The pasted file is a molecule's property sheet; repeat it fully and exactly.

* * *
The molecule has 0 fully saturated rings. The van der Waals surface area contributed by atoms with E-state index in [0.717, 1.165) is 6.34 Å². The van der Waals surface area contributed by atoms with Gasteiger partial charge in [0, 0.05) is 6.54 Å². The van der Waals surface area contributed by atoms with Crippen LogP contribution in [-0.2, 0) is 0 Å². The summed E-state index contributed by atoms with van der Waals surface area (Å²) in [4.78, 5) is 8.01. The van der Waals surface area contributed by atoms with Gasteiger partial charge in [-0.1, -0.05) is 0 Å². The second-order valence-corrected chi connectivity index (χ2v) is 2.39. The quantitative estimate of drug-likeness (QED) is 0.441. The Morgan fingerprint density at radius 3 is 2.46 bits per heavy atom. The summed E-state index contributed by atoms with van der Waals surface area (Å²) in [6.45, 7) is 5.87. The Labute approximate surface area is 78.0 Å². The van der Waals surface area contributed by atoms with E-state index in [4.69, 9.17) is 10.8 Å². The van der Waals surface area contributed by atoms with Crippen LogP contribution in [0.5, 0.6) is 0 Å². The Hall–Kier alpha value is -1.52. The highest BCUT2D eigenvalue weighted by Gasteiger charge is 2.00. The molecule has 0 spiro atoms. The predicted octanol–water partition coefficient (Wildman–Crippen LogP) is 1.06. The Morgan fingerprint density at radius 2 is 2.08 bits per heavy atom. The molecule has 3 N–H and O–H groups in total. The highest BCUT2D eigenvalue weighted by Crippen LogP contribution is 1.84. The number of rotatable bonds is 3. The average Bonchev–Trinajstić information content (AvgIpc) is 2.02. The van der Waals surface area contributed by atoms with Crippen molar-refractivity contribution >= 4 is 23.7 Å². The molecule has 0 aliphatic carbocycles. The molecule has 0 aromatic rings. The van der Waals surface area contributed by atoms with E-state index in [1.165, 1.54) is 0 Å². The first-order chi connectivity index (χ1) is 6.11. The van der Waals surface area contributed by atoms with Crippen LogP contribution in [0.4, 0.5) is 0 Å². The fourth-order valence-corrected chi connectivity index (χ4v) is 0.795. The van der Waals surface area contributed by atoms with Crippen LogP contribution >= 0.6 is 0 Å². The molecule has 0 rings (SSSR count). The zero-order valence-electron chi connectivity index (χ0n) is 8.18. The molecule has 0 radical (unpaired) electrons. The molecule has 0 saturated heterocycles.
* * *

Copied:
The molecule has 0 fully saturated rings. The van der Waals surface area contributed by atoms with E-state index in [0.717, 1.165) is 6.34 Å². The van der Waals surface area contributed by atoms with Gasteiger partial charge in [0, 0.05) is 6.54 Å². The van der Waals surface area contributed by atoms with Crippen LogP contribution in [-0.2, 0) is 0 Å². The summed E-state index contributed by atoms with van der Waals surface area (Å²) in [4.78, 5) is 8.01. The van der Waals surface area contributed by atoms with Gasteiger partial charge in [-0.1, -0.05) is 0 Å². The second-order valence-corrected chi connectivity index (χ2v) is 2.39. The quantitative estimate of drug-likeness (QED) is 0.441. The Morgan fingerprint density at radius 3 is 2.46 bits per heavy atom. The summed E-state index contributed by atoms with van der Waals surface area (Å²) in [6.45, 7) is 5.87. The Labute approximate surface area is 78.0 Å². The van der Waals surface area contributed by atoms with E-state index in [4.69, 9.17) is 10.8 Å². The van der Waals surface area contributed by atoms with Crippen LogP contribution in [0.5, 0.6) is 0 Å². The Hall–Kier alpha value is -1.52. The highest BCUT2D eigenvalue weighted by Gasteiger charge is 2.00. The molecule has 0 spiro atoms. The predicted octanol–water partition coefficient (Wildman–Crippen LogP) is 1.06. The Morgan fingerprint density at radius 2 is 2.08 bits per heavy atom. The molecule has 3 N–H and O–H groups in total. The highest BCUT2D eigenvalue weighted by Crippen LogP contribution is 1.84. The number of rotatable bonds is 3. The average Bonchev–Trinajstić information content (AvgIpc) is 2.02. The van der Waals surface area contributed by atoms with Crippen molar-refractivity contribution >= 4 is 23.7 Å². The molecule has 0 aliphatic carbocycles. The molecule has 0 aromatic rings. The van der Waals surface area contributed by atoms with E-state index in [1.165, 1.54) is 0 Å². The first-order chi connectivity index (χ1) is 6.11. The van der Waals surface area contributed by atoms with Crippen LogP contribution in [0.4, 0.5) is 0 Å². The fourth-order valence-corrected chi connectivity index (χ4v) is 0.795. The van der Waals surface area contributed by atoms with Crippen LogP contribution >= 0.6 is 0 Å². The molecule has 0 rings (SSSR count). The zero-order valence-electron chi connectivity index (χ0n) is 8.18. The molecule has 0 radical (unpaired) electrons. The molecule has 0 saturated heterocycles.